Hi Adam, can you pitch your film to us?
It is the story of a Marine veteran (Gabriel Drummer) as he searches for his wife and son in a post-apocalyptic America. Accompanied by his friend and fellow Marine, Gabriel will stop at nothing to find his family as he runs from the mysterious past that haunts him.
Did you have to pitch it many times before selling the script?
How did you come up with this idea?
I had to speak on it. You write what you know.
So part of it came from my own experiences as a father and struggling to be a father in the middle of abject poverty. I was trying to find a way of expressing the anger and frustration I was feeling with myself while addressing a system of government that was failing so many. The military aspect of the film came from my experiences with men and women who are in the military. There are other experiences and people I drew from to help shape the world Gabriel has to survive in, but that is the short version of it.
To be able to pitch in a compelling way is critical in our field, and especially in Hollywood. I guess the fact you are also an actor helps you do it, doesn’t it? Any tricks to share with us?
Being an actor has helped in the sense that as an actor you become inoculated to rejection. Your daily life is one of rejection. It is no different in pitching an idea. A thousand no’s to each yes. As far as tricks or advice, I think passion plays a big part. I have been and still am very passionate about Man Down. If you care about something, and care for the right reasons, others will too. You will find those with similar sensibilities who want to engage in your cause. People who will fight with and for you.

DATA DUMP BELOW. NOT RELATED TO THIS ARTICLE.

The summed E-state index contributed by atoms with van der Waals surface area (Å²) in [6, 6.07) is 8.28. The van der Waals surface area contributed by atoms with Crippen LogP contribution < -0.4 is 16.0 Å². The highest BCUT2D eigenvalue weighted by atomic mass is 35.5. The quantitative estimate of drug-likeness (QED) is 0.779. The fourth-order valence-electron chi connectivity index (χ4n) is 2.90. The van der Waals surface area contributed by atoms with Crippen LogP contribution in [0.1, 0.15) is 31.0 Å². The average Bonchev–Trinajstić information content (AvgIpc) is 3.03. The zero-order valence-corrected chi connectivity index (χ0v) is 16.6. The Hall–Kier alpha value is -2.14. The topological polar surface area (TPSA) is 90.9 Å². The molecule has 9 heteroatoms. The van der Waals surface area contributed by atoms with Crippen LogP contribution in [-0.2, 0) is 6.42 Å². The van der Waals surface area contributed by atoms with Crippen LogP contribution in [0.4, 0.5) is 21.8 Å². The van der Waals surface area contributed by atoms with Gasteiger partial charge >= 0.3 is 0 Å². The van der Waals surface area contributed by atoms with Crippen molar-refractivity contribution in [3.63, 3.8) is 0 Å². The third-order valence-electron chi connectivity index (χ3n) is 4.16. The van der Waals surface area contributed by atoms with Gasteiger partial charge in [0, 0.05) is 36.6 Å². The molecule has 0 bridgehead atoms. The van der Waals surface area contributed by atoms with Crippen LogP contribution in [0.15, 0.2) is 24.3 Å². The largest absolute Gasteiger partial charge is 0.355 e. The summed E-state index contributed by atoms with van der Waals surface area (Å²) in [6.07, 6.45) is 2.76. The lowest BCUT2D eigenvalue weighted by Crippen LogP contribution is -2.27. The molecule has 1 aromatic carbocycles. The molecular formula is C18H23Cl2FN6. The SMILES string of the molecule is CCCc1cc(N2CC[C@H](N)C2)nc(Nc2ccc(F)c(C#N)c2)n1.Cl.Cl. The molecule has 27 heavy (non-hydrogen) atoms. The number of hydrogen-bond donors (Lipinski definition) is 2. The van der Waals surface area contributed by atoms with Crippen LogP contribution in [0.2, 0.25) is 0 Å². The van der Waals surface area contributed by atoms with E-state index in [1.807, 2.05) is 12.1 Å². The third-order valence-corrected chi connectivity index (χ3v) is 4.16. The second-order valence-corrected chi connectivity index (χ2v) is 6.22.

What’s the core of your story — the main theme?
I think the main theme is man vs himself but at the same time I think we are talking about a loss of innocence.
How have you worked on your characters during the writing process?
The characters really have voices that are close and very personal to me. It was important to that their voices were clear. Gabriel Drummer speaks for me. He has all the desire and drive to be the best father he can be but the deck is stacked against him. All he wants is to be a father in a world that is designed to destroy his family. Some of the characters were based on people I know or knew but I tried to make sure that each character had a clear and distinct voice. They all represent something more profound then what is on the surface.
How did it go with Dito Montiel (‘A Guide to Recognizing Your Saints’, ‘Fighting’, ‘The Son of No One’, ‘Boulevard’)? Do you think that a close collaboration between a writer and a director is important to make a good film?
Dito is incredible. We had a few conversations about the story and characters. I had done multiple rewrites before it reached him so by that time the story was in great shape. Our conversations were always positive and focused on how the characters and story could be best served. In our first conversation he told me, “I am going to go to war for this story. I am going to fight and make something beautiful. We will make something beautiful.” He made good on that promise. Some people like close collaborations others like to take a writer’s work and mold it to their particular interpretation, I always like to be flexible. I think more than anything it’s important as a writer to be open and collaborative. You can argue characters motivations or points in the story but film making is a collaboration. You can’t be an isolationist or overly precious with your writing.
You’ve signed two movies so far: ‘Man Down’ and ‘Synapse’. They both will be released this year, and one of them has been selected for Venice. How do you see your future as a writer?
I am working on multiple projects as we speak. I have a lot of stories I want to tell. Worlds to create. Things to get off my chest. I am developing a television show and two films with Insurgent Media and getting a few other projects underway.